GOing over a lecture on DES
I got most of it except WHERE DOES DES KEY COME FROM?
Does an authority give you the key or what?
Simple language please
GOing over a lecture on DES
|show 1 more comment|
It's difficult to tell what is being asked here. This question is ambiguous, vague, incomplete, overly broad, or rhetorical and cannot be reasonably answered in its current form. For help clarifying this question so that it can be reopened, see the FAQ.
The simple answer is that the key is and must be picked at random. You grab a bunch of bits from wherever, and hope that they are random enough to resist attacks on the key generation algorithm. (It's worth noting that many real-world attacks on cryptographic software have focused on the particulars of the key generation, rather than the cryptographic algorithm itself.) There is no central authority involved; in fact, having such a central authority would largely defeat the whole purpose of encryption (which is to transform a large secret - the plaintext - into a small secret - the encryption, or more accurately the decryption, key).
DES is a symmetric encryption algorithm, which means that to decrypt the data you must have the same key that was used to encrypt it. That leads to key distribution problems, but it's much easier to securely distribute and store a small key than a large plaintext, and keys can be distributed ahead of time provided that you can store them securely.
Asymmetric, or public/private key, algorithms solve the key distribution problem by using different keys for encryption and decryption - the mathematics that makes that possible is rather involved and varies between algorithms, but the general approach is that the encryption and decryption keys have nontrivial mathematical relationships - but have other issues of their own. Security is always a trade-off between different considerations. The most well-known such algorithm is probably RSA.
The only provably secure encryption algorithm is a properly used OTP (one-time pad), but that requires a properly random key the length of the message to be encrypted and the key must never be re-used, so is not very useful in practice for anything beyond short messages between parties who already have some sort of secure communications channel that just isn't "good enough" for sending the messages involved. For example, a trusted courier might be used to distribute key material; the courier is slow, whereas the OTP-encrypted message can be transmitted over a satellite link or Internet e-mail with no risk of being understood if it is intercepted, as long as the key can be trusted to be secure.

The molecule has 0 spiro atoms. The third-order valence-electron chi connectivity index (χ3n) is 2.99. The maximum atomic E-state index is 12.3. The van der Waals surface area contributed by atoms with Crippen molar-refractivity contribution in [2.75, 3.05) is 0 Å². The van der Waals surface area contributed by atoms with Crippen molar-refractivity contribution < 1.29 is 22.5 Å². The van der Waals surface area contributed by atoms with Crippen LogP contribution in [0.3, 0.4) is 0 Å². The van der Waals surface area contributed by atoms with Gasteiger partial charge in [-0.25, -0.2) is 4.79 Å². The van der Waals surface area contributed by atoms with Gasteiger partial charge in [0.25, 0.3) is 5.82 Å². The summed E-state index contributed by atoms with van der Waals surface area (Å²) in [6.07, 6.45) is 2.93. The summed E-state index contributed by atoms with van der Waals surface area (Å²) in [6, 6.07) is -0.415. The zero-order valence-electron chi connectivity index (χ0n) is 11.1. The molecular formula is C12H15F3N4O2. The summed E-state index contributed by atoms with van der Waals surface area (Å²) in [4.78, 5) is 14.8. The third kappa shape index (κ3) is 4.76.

Specific usage scenarios might involve a central key distribution facility of some kind even for symmetric-key encryption algorithms, but I really think that those are truly the exception in that case.
Also, like @delnan touched at, what other encryption algorithms are you familiar with? It's worth keeping in mind that DES is trivially easy to break these days, even with consumer-class hardware and a naïve brute-force attack on the key.
The cryptographic key is just a series of bits.
At the simplest level, the key is generated from a hashed version of a password. The key (ie the specific series of bits) must be re-creatable otherwise you will not be able to decrypt the encrypted object.
Technically, you could just use the password without hashing for the key, but it makes me shudder to think of doing it that way. NOT secure.
DES has some funkiness with its key length being either 56 bits or 48 bits. I don't know of any other ciphers with a similar key length characteristic, so I would ignore that aspect. The 48 bit key is not just a subset of a 56 bit key, they're different.
DES has nothing to do with public / private key pairs. DES is a symmetric encryption algorithm, whereas public / private keys indicates an asymmetric algorithm.